“Blackout” is now a curse word to NFL management.
The desperation of the Redskins sales campaigns this offseason—advertisements on buses, open houses for upper-deck seats, mass ticket dumps of so-called “returns,” etc.—led me to joke online about D.C. becoming “the new Jacksonville.” Was Washington about to become a place where the home football team’s games were kept off local television under the rule that only sold out games may be broadcast?
I heard from Redskins spokesman Tony Wyllie after one such post. He wasn’t chuckling. “There won’t be any blackouts,” Wyllie said. “That won’t happen here.”
He’s right: That won’t. The NFL’s definition of sellout has been gerrymandered to allow the Redskins and all other teams to exclude club seats, loge seats, suite seats, “Dream Seats,” standing-room spots and pretty much any ticket that isn’t sold when tallying sellouts for blackout purposes.
Yet, time was when the NFL, and all major U.S. sports leagues, kept all games off TV in the host market, on the logic that broadcasting games would dissuade people from buying tickets. Through the early 1970s, in fact, the NFL refused to broadcast sold-out RFK Stadium games locally. (Yes, kids, Redskins games used to sell out for real. Without bus ads! No, really!)
Commissioner Pete Rozelle, hailed as a visionary for most of his 30 seasons of running the NFL, long behaved as if the league’s life depended on keeping Skins home games off local TV. Rozelle warned that lifting the blackouts would cause so many folks to stay away from stadiums on game days that those who showed up would “hear just the chirp of pigeons and the crunch of peanuts.”
It actually took an act of Congress to compel Rozelle to lift the league-wide blackouts, which had forced Redskins fans to drive at least 75 miles from D.C. to watch a home game. Public Law 93-107 was debated in Congress in the summer of 1973 (alongside the Watergate hearings). The gist: Pro sports teams had to allow games to be broadcast. As a sop to owners, the rule allowed teams to keep the blackout in place if a game hadn’t sold out.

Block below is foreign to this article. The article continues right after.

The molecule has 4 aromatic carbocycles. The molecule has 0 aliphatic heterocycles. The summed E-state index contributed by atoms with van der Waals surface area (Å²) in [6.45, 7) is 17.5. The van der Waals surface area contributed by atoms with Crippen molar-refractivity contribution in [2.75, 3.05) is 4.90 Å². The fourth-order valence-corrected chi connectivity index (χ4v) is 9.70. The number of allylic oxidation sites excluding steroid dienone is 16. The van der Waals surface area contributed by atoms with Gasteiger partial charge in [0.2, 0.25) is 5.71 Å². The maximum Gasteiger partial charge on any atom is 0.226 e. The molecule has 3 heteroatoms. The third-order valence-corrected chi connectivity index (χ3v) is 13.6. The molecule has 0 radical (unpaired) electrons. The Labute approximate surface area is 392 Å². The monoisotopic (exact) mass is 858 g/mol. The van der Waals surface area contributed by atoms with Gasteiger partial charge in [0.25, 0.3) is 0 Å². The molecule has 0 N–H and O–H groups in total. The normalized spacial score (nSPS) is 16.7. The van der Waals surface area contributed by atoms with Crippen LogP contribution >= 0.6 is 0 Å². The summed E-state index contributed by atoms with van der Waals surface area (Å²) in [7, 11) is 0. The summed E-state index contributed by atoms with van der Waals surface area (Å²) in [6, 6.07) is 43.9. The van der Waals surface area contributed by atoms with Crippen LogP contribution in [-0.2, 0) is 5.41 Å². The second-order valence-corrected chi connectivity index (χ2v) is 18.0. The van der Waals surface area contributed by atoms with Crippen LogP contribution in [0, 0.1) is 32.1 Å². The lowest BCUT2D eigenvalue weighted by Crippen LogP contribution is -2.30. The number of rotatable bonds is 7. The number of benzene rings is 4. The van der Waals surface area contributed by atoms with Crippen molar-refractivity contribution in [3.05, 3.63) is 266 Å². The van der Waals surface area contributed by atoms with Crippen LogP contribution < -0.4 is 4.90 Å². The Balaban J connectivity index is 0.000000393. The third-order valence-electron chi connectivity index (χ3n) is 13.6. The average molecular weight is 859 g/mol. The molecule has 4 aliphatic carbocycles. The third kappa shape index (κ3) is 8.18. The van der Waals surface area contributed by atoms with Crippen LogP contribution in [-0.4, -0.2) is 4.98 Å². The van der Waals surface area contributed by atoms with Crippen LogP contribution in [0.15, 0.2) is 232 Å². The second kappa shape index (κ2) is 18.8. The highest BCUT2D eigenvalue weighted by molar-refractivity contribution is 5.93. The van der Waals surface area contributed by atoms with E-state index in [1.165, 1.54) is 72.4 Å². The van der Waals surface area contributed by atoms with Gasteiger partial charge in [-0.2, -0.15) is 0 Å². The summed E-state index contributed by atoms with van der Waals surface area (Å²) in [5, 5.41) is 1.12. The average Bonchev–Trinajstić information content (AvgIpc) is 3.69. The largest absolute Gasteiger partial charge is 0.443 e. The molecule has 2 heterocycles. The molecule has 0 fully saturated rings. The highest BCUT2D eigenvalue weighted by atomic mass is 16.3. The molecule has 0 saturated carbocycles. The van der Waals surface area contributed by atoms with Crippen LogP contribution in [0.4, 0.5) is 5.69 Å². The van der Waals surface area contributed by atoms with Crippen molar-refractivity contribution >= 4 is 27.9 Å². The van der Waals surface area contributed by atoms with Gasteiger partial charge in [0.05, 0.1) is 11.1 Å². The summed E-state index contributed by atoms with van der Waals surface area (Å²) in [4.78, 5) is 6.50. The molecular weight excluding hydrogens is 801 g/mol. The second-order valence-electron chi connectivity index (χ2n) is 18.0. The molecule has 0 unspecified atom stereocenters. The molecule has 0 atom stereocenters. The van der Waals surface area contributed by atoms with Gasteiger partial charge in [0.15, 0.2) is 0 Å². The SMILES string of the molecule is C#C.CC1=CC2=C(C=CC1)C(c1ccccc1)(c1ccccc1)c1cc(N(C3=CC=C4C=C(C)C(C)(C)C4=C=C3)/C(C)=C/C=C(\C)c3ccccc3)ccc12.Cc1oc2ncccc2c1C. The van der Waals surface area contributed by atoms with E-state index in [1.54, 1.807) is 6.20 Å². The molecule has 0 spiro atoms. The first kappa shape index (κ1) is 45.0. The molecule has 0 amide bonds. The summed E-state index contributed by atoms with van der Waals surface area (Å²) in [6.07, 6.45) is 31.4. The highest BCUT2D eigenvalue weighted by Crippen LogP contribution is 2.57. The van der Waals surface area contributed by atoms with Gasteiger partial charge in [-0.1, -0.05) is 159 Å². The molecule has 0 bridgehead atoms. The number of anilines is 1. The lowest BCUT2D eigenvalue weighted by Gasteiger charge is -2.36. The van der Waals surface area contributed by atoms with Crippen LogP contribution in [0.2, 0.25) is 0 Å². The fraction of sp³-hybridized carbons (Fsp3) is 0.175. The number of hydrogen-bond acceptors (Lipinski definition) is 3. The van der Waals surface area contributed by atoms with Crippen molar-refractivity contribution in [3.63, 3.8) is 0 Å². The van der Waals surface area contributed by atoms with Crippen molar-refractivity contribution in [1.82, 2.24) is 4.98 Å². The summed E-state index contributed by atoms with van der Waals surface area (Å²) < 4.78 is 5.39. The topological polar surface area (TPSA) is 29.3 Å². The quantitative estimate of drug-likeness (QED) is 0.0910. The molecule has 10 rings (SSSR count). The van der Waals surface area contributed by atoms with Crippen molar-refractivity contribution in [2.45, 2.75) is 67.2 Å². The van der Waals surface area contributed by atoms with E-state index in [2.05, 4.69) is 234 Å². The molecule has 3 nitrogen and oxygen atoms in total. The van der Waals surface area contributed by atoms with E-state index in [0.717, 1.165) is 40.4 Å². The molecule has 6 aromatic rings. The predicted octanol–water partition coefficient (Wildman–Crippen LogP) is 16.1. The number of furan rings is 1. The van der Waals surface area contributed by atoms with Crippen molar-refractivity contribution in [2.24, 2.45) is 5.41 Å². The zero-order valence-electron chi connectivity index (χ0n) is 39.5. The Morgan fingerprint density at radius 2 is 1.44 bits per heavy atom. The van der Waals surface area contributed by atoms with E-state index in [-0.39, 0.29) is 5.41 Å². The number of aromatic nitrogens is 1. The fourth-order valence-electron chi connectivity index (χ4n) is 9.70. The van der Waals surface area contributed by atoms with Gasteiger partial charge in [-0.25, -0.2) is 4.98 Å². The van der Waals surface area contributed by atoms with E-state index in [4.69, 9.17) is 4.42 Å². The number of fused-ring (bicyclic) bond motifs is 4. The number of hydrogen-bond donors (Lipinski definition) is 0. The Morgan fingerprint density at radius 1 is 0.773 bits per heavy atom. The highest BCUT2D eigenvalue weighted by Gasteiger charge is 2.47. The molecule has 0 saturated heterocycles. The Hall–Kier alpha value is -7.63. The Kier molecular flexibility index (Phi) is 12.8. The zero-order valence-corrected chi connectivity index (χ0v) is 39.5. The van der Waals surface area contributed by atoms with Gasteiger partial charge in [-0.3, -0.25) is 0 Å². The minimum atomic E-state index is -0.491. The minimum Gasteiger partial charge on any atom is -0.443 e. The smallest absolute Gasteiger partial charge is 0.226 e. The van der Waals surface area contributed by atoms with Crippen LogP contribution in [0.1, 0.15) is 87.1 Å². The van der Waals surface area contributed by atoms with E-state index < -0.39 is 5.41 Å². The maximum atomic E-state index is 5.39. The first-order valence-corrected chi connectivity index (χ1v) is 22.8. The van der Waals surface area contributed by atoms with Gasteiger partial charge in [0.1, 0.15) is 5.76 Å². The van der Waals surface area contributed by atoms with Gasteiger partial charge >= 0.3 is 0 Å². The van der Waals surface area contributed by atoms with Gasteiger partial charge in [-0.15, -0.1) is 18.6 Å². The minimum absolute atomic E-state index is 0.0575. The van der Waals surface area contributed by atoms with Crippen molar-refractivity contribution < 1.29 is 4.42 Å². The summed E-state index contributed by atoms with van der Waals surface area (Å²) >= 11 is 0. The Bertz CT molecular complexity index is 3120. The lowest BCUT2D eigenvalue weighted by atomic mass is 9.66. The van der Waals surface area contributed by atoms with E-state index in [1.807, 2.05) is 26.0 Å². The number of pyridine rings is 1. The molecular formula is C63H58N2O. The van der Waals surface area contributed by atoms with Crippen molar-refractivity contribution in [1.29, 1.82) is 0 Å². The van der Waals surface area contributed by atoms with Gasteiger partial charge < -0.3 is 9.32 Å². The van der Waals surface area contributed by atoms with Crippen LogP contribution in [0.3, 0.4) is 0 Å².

Rozelle had a few pro-blackout allies. U.S. Rep. James Collins, a Texas Republican, echoed Rozelle’s gloomy forecast. “This year the Washington Redskins are sold out,” Collins said at a hearing. “However, when the fans know that they can see the games at home next season, there will be a strong hesitancy to buy the season tickets, since the fans can stay at home and see the game at home, warm, and dry.”
Unfortunately for Rozelle, the blackout ban bill was proposed at a time when folks around here, including congressmen and senators and President Richard Nixon, really wanted to watch the Redskins on TV. George Allen had just taken the team to its first Super Bowl appearance, and D.C. was high on having a winning football team again after decades of losing.
“The reason the N.F.L. has the blackout rule is because of my success,” Allen told The New York Times in 1983. “The Senators and Congressmen couldn’t get tickets for the games, so they passed a law that the games had to be televised locally if you were sold out.”
Another D.C. sports fixture, Marty Aronoff, agrees. “Allen got this place crazy for the Redskins,” says Aronoff, a 35-year TV sports veteran now renowned as the most prolific stats man in the history of broadcasting (his current gigs include Monday Night Football and Sunday Night Baseball for ESPN, plus Maryland basketball). “And people who couldn’t get tickets wanted to be able to see the games on TV.”
Aronoff was a civil servant with the Bureau of Standards, and a Redskins season ticket holder, during the blackout debate. He was written up in The Washington Post sports page at the time for taking up the plight of less fortunate Skins fans in letters to Rozelle urging him to give the people what they want.